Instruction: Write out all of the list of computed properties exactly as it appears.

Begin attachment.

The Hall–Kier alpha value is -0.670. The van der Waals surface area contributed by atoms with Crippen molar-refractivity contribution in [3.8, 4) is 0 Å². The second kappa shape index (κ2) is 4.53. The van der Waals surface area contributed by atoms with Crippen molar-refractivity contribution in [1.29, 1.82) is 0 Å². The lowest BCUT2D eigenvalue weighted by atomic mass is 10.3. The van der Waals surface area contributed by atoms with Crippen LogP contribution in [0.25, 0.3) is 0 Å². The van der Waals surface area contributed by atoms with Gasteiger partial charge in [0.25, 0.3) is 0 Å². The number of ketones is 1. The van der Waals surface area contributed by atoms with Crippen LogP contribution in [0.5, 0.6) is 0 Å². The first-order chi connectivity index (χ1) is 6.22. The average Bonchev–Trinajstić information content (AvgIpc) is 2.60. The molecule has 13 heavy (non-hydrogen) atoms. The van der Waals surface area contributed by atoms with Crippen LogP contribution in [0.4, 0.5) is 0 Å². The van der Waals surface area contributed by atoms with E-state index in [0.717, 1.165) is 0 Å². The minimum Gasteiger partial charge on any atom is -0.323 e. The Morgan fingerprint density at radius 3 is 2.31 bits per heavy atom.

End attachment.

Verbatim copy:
The Hall–Kier alpha value is -0.670. The van der Waals surface area contributed by atoms with Crippen molar-refractivity contribution in [3.8, 4) is 0 Å². The second kappa shape index (κ2) is 4.53. The van der Waals surface area contributed by atoms with Crippen molar-refractivity contribution in [1.29, 1.82) is 0 Å². The lowest BCUT2D eigenvalue weighted by atomic mass is 10.3. The van der Waals surface area contributed by atoms with Crippen LogP contribution in [0.25, 0.3) is 0 Å². The van der Waals surface area contributed by atoms with Gasteiger partial charge in [0.25, 0.3) is 0 Å². The number of ketones is 1. The van der Waals surface area contributed by atoms with Crippen LogP contribution in [0.5, 0.6) is 0 Å². The first-order chi connectivity index (χ1) is 6.22. The average Bonchev–Trinajstić information content (AvgIpc) is 2.60. The molecule has 13 heavy (non-hydrogen) atoms. The van der Waals surface area contributed by atoms with Crippen LogP contribution in [0.4, 0.5) is 0 Å². The van der Waals surface area contributed by atoms with E-state index in [0.717, 1.165) is 0 Å². The minimum Gasteiger partial charge on any atom is -0.323 e. The Morgan fingerprint density at radius 3 is 2.31 bits per heavy atom.